A Family History
In the states, JELL-O is an iconic brand. Everyone knows the red and white boxes, and the joyful, slightly weird, wobbly confection inside. It’s a staple in summer, at hospitals, during holiday parties, and more. While I know the brand, itself, doesn’t travel – I do believe this stirring, sad memoir, will. Because JELL-O was an empire created from a stolen recipe, and a fractured family.
In 1899, Allie Rowbottom's great-great-uncle bought the patent to Jell-O from its inventor for $450. The sale would turn out to be one of the most profitable business deals in American history, catapulting Allie's family into super wealth and making prosperous the small town of LeRoy, New York, where the dessert was manufactured. In 2014, 115 years after the deal was struck, twenty-eight-year-old Allie faced the early loss of her middle-aged mother Mary. After years of violent ailment under Allie's close care, Mary died at 45 years old, the very same age her own mother Midge died. Midge's and Mary's illness fit neatly into a history of suicides, cancer, alcoholism and mysterious illnesses the Jell-O family considers part and parcel of a curse that, according to family mythology, has haunted them since Jell-O's purchase. To combat the curse and the cancer it carried with it, Mary worked obsessively for years on a memoir she hoped would express not only her personal illness, but also an illness she saw as collective to the female experience. In 2012, approaching death, Mary began to send Allie boxes of her work, in the hope that she might write what she could not. JELL-O GIRLS is the liberation of that story.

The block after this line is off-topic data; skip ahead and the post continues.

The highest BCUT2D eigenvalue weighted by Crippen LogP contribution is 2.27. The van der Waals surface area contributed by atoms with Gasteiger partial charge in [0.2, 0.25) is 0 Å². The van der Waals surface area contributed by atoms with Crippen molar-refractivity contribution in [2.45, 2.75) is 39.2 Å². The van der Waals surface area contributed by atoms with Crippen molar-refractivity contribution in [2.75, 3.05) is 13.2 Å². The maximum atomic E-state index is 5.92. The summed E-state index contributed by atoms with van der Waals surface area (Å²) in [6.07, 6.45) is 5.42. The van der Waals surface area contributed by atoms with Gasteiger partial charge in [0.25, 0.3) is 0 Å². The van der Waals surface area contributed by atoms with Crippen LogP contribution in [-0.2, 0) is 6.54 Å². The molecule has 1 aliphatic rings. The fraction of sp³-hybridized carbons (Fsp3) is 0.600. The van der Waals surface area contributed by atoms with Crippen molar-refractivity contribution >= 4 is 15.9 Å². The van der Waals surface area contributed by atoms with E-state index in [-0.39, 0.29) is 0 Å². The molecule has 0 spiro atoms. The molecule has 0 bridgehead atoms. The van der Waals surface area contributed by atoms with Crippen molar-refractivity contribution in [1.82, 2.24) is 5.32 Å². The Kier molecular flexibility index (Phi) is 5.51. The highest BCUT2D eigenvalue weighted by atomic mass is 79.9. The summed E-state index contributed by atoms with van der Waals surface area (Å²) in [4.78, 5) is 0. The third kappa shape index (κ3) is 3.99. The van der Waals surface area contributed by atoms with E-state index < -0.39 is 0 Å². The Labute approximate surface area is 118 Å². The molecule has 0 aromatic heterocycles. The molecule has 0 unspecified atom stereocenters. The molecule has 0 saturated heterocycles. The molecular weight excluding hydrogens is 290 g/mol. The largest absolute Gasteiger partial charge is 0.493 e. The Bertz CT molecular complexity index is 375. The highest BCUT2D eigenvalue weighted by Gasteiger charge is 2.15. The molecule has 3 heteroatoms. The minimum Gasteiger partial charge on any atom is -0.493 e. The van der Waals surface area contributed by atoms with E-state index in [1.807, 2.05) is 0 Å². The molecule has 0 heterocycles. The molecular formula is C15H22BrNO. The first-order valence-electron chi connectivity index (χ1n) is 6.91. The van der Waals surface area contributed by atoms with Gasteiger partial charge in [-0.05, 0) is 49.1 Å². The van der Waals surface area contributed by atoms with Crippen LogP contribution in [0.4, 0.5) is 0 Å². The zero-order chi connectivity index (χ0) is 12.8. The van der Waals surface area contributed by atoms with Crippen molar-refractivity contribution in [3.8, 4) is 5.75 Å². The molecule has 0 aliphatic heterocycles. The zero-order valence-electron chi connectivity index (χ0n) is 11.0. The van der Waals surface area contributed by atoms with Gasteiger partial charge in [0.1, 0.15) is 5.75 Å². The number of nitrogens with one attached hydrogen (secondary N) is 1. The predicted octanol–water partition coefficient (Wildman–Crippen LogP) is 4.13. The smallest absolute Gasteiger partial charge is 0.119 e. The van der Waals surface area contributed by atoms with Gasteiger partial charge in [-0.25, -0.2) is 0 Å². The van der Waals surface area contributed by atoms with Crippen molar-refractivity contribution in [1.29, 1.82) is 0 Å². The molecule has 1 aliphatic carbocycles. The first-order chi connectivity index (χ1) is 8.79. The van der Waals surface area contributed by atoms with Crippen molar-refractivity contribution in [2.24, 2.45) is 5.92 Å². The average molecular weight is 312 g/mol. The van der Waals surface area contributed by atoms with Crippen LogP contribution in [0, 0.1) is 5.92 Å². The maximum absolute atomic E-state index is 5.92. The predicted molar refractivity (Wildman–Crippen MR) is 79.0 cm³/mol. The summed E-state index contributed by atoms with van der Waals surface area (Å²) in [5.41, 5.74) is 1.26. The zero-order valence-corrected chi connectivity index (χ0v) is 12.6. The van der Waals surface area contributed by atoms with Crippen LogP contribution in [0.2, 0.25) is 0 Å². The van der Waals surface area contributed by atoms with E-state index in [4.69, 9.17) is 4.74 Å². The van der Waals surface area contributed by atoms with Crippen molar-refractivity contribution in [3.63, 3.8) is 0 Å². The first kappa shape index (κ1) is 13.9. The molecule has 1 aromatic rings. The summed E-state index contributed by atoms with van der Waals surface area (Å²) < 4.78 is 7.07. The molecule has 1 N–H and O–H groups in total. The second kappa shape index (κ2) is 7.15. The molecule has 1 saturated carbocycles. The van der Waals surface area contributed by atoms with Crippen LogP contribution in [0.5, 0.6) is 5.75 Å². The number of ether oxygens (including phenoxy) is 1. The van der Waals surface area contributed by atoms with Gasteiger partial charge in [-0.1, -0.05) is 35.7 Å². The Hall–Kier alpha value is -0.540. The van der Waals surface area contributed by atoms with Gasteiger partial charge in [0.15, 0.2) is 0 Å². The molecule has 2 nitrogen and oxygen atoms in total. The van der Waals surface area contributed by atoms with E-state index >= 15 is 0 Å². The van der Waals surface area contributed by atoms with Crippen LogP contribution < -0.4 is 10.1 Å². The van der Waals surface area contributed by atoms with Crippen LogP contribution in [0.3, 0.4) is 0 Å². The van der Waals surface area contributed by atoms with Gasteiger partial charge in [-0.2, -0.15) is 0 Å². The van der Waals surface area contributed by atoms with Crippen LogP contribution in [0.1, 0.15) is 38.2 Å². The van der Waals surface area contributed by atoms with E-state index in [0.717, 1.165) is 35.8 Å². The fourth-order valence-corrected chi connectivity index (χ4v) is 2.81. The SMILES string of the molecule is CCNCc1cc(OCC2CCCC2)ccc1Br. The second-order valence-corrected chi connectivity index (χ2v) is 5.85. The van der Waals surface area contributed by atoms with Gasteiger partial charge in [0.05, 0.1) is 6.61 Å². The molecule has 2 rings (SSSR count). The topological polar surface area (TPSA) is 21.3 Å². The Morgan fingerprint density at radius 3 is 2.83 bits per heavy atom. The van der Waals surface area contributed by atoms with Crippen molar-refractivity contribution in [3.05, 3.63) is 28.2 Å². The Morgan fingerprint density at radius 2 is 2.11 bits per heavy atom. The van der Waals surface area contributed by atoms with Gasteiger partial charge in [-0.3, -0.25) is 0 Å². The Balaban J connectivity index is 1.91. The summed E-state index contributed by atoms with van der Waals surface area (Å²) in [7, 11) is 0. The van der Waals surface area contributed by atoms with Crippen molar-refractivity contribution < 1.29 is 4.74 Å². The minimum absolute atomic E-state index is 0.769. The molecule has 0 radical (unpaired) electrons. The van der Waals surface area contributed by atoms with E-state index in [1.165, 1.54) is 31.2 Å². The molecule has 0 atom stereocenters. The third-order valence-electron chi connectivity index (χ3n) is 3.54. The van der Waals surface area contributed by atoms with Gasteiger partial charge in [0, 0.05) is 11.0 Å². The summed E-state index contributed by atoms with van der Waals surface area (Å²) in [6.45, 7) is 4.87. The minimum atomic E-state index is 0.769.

Moving through scenes from her own childhood, as well as those from her mother and her grandmother, Allie examines the history of mothers and daughters in her family, and sets them against the stifling standards that Jell-O, their primary source of livelihood, imposed upon them.
This is a book about many things: one of the most successful marketing campaigns in American history, the evolving role of women in the 20th century and an examination of our changing attitudes toward illness. But most of all, this is a stirring mother-daughter story that reads like a novel.
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